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Making HR more strategic

5 min read


Today’s guest post is by Mike Sheehan, a senior instructor at thoughtLEADERS, a leadership development firm. A graduate of the Kellogg School of Management, he has served in a variety of leadership roles and now teaches organizations critical business skills based on real-world experience. Today he offers thoughts on how to effectively integrate HR planning into the strategic planning process.

As Dave Willis and Mike Figliuolo discussed previously, it’s pretty easy to spot when you haven’t truly integrated HR planning into your strategic planning process. Failure to perform that integration invariably leads to failure of your strategy. You don’t end up with enough of the right people, you have the wrong people working on the right things, or you’re simply missing opportunities to create value because you’re not building a team capable of executing a complex plan.

So what’s the solution?

As Mike Figliuolo pointed out, the way we currently approach strategic planning and HR planning is backwards. We typically start by assessing the people we have then defining an organization based on the current team roster. Doing so leads to the same people doing the same things — we’re now simply expecting a different outcome (the definition of insanity).

Reverse your thinking. Strategy drives the definition of initiatives to pursue. Those initiatives define the type of organization and skills required to execute them. That organizational structure dictates what roles and skills you need. Those skills and roles define the kind of person you need to put in that box. Once you’ve gone through that exercise, then you can start assigning names to boxes in an org chart. This is a tangible process you can use to ensure you have the right team on the field as you pursue your strategy.

Allow me to make it even more tangible. Try the following:

  • Get out your org chart. Now throw it away. Seriously. Crumple it up and toss it.
  • Take your strat plan off your bookshelf and dust it off. Read it. Get a good understanding of where the business is headed and what initiatives you’re pursuing to get you there.
  • List the initiatives. Think through the activities required to execute them. Make a list of those activities for each initiative. (By the way, if your list of initiatives doesn’t fit on one page, then you have another problem.)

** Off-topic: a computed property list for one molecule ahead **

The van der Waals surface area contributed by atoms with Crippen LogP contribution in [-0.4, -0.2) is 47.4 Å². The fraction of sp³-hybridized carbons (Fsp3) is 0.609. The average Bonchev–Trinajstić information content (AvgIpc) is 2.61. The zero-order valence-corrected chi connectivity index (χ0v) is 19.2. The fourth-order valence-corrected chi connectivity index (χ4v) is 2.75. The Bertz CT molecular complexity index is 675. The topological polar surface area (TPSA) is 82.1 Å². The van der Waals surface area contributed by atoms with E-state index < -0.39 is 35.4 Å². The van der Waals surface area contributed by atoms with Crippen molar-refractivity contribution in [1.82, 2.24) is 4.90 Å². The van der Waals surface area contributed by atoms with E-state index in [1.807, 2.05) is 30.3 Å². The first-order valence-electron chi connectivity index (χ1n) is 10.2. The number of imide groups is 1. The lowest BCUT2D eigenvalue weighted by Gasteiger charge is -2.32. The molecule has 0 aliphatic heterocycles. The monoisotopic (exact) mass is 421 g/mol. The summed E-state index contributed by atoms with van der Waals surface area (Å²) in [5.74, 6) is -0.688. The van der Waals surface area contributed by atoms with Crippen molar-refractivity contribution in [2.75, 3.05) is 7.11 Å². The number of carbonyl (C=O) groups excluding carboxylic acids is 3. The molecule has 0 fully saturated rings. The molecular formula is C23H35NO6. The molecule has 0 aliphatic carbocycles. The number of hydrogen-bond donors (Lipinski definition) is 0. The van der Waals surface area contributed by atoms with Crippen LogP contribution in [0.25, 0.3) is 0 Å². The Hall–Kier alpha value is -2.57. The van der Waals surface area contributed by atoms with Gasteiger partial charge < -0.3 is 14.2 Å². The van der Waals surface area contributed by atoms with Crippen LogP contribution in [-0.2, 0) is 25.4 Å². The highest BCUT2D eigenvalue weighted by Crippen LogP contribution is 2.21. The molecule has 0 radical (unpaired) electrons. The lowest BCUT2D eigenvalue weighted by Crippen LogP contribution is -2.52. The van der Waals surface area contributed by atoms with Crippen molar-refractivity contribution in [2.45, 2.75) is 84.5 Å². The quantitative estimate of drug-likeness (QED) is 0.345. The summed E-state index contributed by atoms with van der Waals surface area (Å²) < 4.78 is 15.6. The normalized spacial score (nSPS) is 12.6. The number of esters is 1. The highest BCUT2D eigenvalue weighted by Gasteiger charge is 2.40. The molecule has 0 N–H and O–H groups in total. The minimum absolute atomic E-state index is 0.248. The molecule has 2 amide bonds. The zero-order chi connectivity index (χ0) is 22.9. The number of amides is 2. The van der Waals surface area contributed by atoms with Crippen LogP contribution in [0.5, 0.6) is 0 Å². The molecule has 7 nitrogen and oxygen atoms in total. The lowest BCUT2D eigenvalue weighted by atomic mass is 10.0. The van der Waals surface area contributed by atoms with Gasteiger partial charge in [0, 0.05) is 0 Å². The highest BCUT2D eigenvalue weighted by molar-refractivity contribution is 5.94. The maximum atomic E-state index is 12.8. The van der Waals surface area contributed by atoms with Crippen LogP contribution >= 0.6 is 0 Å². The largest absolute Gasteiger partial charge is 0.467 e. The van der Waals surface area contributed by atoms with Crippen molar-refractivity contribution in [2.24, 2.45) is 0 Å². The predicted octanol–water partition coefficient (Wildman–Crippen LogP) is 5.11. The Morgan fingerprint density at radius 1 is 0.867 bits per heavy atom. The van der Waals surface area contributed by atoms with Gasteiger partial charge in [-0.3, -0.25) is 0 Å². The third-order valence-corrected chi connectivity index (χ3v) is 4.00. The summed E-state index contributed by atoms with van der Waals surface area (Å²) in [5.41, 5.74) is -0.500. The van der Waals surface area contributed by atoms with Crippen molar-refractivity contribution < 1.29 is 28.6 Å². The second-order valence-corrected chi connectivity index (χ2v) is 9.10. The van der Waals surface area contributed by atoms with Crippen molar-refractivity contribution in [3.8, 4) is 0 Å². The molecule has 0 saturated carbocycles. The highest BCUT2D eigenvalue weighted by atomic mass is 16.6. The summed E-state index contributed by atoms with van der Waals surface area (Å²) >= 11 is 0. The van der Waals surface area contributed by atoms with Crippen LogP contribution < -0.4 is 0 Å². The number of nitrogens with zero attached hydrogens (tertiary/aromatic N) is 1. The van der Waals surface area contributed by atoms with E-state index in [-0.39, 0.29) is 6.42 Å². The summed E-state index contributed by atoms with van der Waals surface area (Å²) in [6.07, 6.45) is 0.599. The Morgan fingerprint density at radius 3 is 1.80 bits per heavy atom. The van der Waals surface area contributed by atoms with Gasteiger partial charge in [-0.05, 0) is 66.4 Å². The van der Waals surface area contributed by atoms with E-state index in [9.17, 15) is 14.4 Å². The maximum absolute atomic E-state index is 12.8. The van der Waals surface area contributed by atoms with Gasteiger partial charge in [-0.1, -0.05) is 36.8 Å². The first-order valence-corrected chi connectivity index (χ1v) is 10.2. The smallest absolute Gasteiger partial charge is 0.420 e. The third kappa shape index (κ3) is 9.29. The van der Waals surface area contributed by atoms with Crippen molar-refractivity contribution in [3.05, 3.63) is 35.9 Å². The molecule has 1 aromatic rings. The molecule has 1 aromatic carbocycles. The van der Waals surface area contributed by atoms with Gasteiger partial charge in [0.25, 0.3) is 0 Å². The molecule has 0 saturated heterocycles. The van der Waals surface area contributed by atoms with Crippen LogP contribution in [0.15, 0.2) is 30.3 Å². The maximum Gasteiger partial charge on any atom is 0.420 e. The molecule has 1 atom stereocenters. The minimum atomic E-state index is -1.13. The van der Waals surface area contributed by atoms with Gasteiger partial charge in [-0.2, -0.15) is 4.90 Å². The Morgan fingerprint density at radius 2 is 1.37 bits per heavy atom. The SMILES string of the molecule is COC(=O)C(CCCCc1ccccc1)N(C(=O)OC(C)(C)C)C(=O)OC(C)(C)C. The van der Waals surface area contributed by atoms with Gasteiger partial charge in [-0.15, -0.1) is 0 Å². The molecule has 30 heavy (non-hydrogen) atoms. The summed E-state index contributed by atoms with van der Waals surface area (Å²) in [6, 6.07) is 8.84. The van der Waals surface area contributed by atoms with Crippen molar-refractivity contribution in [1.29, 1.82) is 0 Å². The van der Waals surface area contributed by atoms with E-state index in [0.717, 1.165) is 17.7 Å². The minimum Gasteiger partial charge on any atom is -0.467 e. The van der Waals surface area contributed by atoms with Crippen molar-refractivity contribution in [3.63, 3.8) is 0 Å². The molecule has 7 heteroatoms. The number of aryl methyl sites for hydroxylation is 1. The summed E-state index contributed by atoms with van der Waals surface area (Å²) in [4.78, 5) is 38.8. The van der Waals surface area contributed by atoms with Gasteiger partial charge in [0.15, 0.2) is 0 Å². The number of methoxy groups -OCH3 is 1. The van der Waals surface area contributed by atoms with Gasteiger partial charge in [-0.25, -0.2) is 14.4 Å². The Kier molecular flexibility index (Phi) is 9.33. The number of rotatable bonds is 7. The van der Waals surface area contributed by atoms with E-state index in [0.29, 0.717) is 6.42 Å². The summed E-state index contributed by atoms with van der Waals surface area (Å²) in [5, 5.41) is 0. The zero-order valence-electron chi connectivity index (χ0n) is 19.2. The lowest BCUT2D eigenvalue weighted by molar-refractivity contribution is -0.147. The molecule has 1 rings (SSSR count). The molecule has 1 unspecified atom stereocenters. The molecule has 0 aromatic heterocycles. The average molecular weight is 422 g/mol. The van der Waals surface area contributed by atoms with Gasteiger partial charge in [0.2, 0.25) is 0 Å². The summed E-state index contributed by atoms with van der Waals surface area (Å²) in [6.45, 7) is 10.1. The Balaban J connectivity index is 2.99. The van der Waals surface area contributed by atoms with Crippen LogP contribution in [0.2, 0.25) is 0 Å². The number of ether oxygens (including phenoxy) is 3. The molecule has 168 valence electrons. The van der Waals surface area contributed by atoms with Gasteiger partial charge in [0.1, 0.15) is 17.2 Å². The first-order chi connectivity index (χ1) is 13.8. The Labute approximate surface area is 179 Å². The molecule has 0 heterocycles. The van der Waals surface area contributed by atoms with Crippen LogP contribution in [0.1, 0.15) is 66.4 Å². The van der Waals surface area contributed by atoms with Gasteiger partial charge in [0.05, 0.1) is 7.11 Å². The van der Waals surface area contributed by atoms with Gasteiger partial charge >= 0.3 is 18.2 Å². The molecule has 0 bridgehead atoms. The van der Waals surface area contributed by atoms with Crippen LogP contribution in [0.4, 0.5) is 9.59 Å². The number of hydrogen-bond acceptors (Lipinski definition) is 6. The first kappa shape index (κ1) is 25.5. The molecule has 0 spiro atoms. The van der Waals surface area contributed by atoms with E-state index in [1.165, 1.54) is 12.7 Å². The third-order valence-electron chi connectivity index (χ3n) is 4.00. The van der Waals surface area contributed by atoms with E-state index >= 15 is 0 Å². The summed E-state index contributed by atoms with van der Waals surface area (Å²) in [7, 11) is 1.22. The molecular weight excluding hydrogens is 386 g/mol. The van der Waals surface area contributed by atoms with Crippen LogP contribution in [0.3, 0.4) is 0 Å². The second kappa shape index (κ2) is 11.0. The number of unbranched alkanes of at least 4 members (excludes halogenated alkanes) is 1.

• For each activity and initiative, write down the skills and experience required to make each one happen properly. This description will serve as the basis for job and role descriptions.
  • Given all the activities and initiatives, draw an “optimal” org chart. Start with a blank whiteboard to do so. Draw the ideal org chart that includes all the roles you’ve defined and arrange those roles in the manner that enables the most efficient execution of work.
  • Pull out your team roster. For each person, see if there’s a perfect box on that org chart for them. If there is, slot them there. Work from “perfect fits” to “almost fits” to “doesn’t fit.” For boxes with no names, you need to hire for those roles. For names with no boxes, you need to look for another place in the organization where that individual can best contribute.

If you want to successfully execute your strategy, you must fully integrate people planning into the process. That starts with the strat-planning sessions and flows all the way through creating an organization capable of executing that strategy. Continuing to do things the way you’re doing them now will only result in the same outcomes you’re currently getting. Is that really acceptable to you?

The next step: Picking the right incentives

Let’s not forget why we go to work. Yes, we want to make money.  We also want to feel accomplishment and make forward progress in our careers. Is your year-end evaluation not always in sync with the responsibilities that have been put on your plate? I’ll bet it can make you want to put a fork in your eye.

Once you’ve lined up the strategic initiatives with the appropriate resources, you need to make sure your people’s performance incentives sync with the desired outcomes of these strategic initiatives. If Johnny is responsible for leading and executing an initiative, but his bonus is still based on some other irrelevant metric, how focused do you think Johnny’s going to be on the initiative? Sounds simple. It is. You’ve put a bunch of energy into your strategic plan. Now shine a light on the people who are going to push it over the goal line. And reward them for a good job.

The companies we see most successfully executing their strategies consistently follow the aforementioned approach. Sure, changing to the above process isn’t easy. You’ll have to make some difficult decisions. It requires you as an HR leader to insert yourself in a process you might not currently be involved in. You’ll have to reassign people in the organization. You’ll have to write new job descriptions and find new talent. Last I checked, that’s included in your job description as a human resources leader.

Image credit, cmcderm1, via iStock